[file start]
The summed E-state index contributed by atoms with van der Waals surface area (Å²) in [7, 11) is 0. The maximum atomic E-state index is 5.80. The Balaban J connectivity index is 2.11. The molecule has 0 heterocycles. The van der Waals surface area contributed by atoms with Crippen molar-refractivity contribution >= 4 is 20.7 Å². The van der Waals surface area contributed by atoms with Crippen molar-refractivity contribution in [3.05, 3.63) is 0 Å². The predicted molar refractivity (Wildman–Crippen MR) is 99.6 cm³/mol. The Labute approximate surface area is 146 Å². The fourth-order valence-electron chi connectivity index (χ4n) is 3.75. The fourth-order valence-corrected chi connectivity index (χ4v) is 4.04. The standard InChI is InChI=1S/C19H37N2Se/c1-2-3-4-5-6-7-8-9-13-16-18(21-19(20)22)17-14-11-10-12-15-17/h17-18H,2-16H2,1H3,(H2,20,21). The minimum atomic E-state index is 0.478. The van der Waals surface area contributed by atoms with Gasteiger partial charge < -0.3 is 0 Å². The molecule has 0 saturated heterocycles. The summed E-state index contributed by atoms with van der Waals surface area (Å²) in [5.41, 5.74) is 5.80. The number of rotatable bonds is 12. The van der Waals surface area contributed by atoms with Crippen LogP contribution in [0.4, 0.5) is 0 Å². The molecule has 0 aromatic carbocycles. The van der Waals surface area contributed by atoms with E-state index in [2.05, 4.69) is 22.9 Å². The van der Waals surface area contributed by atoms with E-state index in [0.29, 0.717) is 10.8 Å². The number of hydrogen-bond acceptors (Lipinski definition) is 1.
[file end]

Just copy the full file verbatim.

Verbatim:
The summed E-state index contributed by atoms with van der Waals surface area (Å²) in [7, 11) is 0. The maximum atomic E-state index is 5.80. The Balaban J connectivity index is 2.11. The molecule has 0 heterocycles. The van der Waals surface area contributed by atoms with Crippen molar-refractivity contribution >= 4 is 20.7 Å². The van der Waals surface area contributed by atoms with Crippen molar-refractivity contribution in [3.05, 3.63) is 0 Å². The predicted molar refractivity (Wildman–Crippen MR) is 99.6 cm³/mol. The Labute approximate surface area is 146 Å². The fourth-order valence-electron chi connectivity index (χ4n) is 3.75. The fourth-order valence-corrected chi connectivity index (χ4v) is 4.04. The standard InChI is InChI=1S/C19H37N2Se/c1-2-3-4-5-6-7-8-9-13-16-18(21-19(20)22)17-14-11-10-12-15-17/h17-18H,2-16H2,1H3,(H2,20,21). The minimum atomic E-state index is 0.478. The van der Waals surface area contributed by atoms with Gasteiger partial charge < -0.3 is 0 Å². The molecule has 0 saturated heterocycles. The summed E-state index contributed by atoms with van der Waals surface area (Å²) in [5.41, 5.74) is 5.80. The number of rotatable bonds is 12. The van der Waals surface area contributed by atoms with Crippen LogP contribution in [0.4, 0.5) is 0 Å². The molecule has 0 aromatic carbocycles. The van der Waals surface area contributed by atoms with E-state index in [2.05, 4.69) is 22.9 Å². The van der Waals surface area contributed by atoms with E-state index in [0.29, 0.717) is 10.8 Å². The number of hydrogen-bond acceptors (Lipinski definition) is 1.